We're in the golden age of pitch velocity -- and our ability to measure it. But flamethrowers aren’t a new phenomenon in Major League Baseball, going back to the days of greats such as Walter Johnson. As far as the technology of the time could tell us, Nolan Ryan threw a 100 mph fastball. Randy Johnson was clocked as high as 102. Bob Feller may have hit 104 in his day, although we only have some creative science experiments to rely on for that figure.
Unfortunately, while today we can measure velocity out of a pitcher’s hand, for most of history, radar clocked a pitch closer to home plate. The incredible fastballs of the 20th century, as a result, are more legend than fact. That changed in 2008 with the installation of pitch tracking software in all 30 ballparks. Now we almost take for granted our ability to know just how hard modern pitchers can throw.
When Hunter Greene, the Reds' top prospect entering the 2022 season, officially joined the Major League rotation, the hype was real. This was the same young player who hit 104 mph in his Triple-A debut in 2021. In his first two starts at the big league level, he's lived up to that type -- and then some. In his debut, Greene threw 20 fastballs of at least 100 mph, good for 7th-most by a starting pitcher in an appearance since 2008.
He was apparently just getting started, however, as in his second start, on the road at Dodger Stadium, Greene shattered that tally -- and Jacob deGrom's Major League record (33) -- by throwing 39 fastballs that broke 100 mph.
While Greene has so far topped out at 102, he'll be in rare company if he can dial it up one more notch. Only 11 pitchers have hit 103 mph even once in a regular-season game, and only three have thrown more than 10 such pitches.
Pitches recorded at 103+ mph, since 2008
1. Aroldis Chapman: 273
2. Jordan Hicks: 61
3. Mauricio Cabrera: 11
4. Bruce Rondón: 7
5. Henry Alberto Rodriguez: 5
6. Joel Zumaya: 4
7. Tayron Guerrero: 4
8. Bobby Parnell: 2
9. Jonathan Broxton: 1
10. Neftalí Feliz: 1
11. Kelvin Herrera: 1
Meanwhile, the list of fastest pitches officially on record has stood undisturbed since 2018, but with Greene in the Reds' rotation, it might be in for an update.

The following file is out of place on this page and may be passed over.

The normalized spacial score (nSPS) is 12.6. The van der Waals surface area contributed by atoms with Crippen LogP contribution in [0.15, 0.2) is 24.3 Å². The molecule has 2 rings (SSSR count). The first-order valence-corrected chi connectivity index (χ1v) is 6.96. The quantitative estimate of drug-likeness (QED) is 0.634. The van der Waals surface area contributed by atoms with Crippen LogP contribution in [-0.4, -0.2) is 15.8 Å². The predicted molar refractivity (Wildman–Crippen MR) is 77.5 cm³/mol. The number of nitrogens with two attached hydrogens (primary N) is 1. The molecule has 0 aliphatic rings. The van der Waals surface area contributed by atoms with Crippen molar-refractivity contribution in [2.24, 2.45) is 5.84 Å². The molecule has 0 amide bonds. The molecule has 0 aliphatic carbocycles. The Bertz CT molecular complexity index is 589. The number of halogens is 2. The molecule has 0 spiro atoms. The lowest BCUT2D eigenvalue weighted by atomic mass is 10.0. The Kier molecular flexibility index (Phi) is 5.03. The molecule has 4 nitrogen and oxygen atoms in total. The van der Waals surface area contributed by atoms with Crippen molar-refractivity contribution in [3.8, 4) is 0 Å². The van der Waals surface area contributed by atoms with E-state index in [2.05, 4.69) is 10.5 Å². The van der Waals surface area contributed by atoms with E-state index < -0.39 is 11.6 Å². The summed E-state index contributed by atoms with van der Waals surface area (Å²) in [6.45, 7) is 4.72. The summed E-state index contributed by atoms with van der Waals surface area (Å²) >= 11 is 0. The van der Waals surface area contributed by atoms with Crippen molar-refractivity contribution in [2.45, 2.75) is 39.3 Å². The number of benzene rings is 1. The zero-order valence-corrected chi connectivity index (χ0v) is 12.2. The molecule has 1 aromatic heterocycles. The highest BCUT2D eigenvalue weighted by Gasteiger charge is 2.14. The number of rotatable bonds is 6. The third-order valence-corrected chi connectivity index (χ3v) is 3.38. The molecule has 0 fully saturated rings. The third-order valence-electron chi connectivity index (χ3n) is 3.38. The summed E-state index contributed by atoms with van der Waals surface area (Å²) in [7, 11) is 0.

Fastest recorded pitches, since 2008
1. Aroldis Chapman: 105.8 mph (9/24/10)
2. Aroldis Chapman: 105.7 mph (7/18/16)
3. Aroldis Chapman: 105.4 mph (7/18/16)
4. Aroldis Chapman: 105.2 mph (7/22/16)
5. Aroldis Chapman: 105.1 mph (7/22/16)
6. Aroldis Chapman: 105.1 mph (8/2/16)
7. Aroldis Chapman: 105.1 mph (7/18/16)
8. Aroldis Chapman: 105.0 mph (7/23/16)
9. Jordan Hicks: 105.0 mph (5/20/18)
10. Jordan Hicks: 105.0 mph (5/20/18)
Here’s a look at some of the hardest throwers the game has seen in the pitch-tracking era.
He’s all over the leaderboards above, so we’d be remiss not to talk about him. While Chapman has dialed it back as he's matured, his four-seamer still averages 98.3 mph, and in the last few seasons he’s incorporated a sinker that averaged 100.7 mph in 2021. That pitch is as unfair to opposing batters as it sounds -- it was literally unhittable in 2021, with opponents going 0-for-28 with 20 strikeouts and a 52.8% whiff rate against it.
It’d be impossible to say for certain, but there’s a real possibility that the Guardians’ closer is the hardest-throwing pitcher in the history of the game. Clase’s primary fastball is a cutter that sat at 100.2 mph in 2021, but once in a while he also threw in a four-seamer that averaged 100.7 mph. In his career, his overall average velocity -- of his cutter and four-seamer combined -- is exactly 100 mph, highest among pitchers who’ve thrown at least 1,000 fastballs since 2008.